Transperineal biopsy is a biopsy procedure in which a sample of tissue is removed from the prostate for examination under a microscope. The sample is removed with a thin needle that is inserted through the skin of the perineum (between the scrotum and anus) and into the prostate. Imaging is obtained by an ultrasound probe passed into the rectum. This approach has the potential for improved sampling, particularly in men who have had a previous negative Transrectal (TRUS) biopsy.

The transperineal biopsy has the additional potential advantage of a much lower risk of infection, as the skin of the perineum can be easily disinfected by routine surgical preparation immediately prior to the procedure, whilst with TRUS biopsy there is a significant risk of infection from bacteria entering the bloodstream because the biopsy needle passes through the rectal wall.  In addition, the transperineal path enables approaching also the ventral prostate areas, typically omitted in the usual transrectal TRUS methodology.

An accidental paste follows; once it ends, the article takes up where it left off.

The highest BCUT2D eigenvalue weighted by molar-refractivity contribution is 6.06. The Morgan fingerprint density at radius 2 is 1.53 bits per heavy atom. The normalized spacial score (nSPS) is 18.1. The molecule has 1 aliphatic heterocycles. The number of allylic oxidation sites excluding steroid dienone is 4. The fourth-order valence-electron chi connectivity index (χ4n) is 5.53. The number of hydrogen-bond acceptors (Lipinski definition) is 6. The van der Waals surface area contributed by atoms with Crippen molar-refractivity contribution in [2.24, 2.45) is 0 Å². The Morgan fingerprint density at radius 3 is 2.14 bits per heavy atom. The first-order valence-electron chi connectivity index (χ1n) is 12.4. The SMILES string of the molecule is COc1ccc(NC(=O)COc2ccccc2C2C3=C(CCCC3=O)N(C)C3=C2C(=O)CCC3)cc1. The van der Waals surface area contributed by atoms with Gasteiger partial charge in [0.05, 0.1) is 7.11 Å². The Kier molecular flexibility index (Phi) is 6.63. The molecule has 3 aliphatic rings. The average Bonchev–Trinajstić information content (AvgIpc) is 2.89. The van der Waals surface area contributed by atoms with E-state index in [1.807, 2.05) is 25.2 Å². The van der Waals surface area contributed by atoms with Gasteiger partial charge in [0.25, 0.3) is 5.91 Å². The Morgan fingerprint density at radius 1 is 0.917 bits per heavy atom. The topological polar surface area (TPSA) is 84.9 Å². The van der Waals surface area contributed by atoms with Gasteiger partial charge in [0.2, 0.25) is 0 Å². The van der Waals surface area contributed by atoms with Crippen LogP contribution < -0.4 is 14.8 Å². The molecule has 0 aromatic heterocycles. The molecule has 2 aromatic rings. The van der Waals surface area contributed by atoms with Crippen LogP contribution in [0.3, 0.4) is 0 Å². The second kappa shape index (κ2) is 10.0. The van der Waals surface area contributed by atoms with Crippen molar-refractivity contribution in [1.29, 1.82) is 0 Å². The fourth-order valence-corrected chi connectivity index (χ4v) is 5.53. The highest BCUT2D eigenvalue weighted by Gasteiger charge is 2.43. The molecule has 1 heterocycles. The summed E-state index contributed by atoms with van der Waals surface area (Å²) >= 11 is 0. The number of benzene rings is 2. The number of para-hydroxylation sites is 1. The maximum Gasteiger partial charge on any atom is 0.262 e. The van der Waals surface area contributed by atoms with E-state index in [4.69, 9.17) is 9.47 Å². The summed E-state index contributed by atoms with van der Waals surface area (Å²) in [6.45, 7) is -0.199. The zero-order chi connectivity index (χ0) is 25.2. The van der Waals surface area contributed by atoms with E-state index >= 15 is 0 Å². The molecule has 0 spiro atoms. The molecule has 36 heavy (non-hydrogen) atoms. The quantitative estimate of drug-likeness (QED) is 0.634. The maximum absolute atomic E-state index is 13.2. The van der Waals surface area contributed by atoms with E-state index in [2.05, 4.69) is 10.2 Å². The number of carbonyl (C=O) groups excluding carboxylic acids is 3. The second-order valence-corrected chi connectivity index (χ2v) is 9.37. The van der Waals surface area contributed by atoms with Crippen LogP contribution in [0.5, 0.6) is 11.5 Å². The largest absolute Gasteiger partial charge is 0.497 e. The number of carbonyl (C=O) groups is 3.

BiopSeeĀ® Solution: U/S-MRI image fusion & navigated TP biopsy

  • General success rate 58%-70%

  • Targeted on mp-MRI-suspicious locations 86%-100%


  • MRI suspicious areas: 86-100%

  • MRI non-suspicious areas: 12%

    • MRI does not detects all CA (false negatives)

CA detection probability per core

  • 30% CA in MRI-targeted cores

  • 8% CA in random systematic cores

    • MRI indicates more CA (false positives)
    • Navigated cores are not enough, additional systematic sampling needed

Target accuracy (stereotactically): 1.7 mm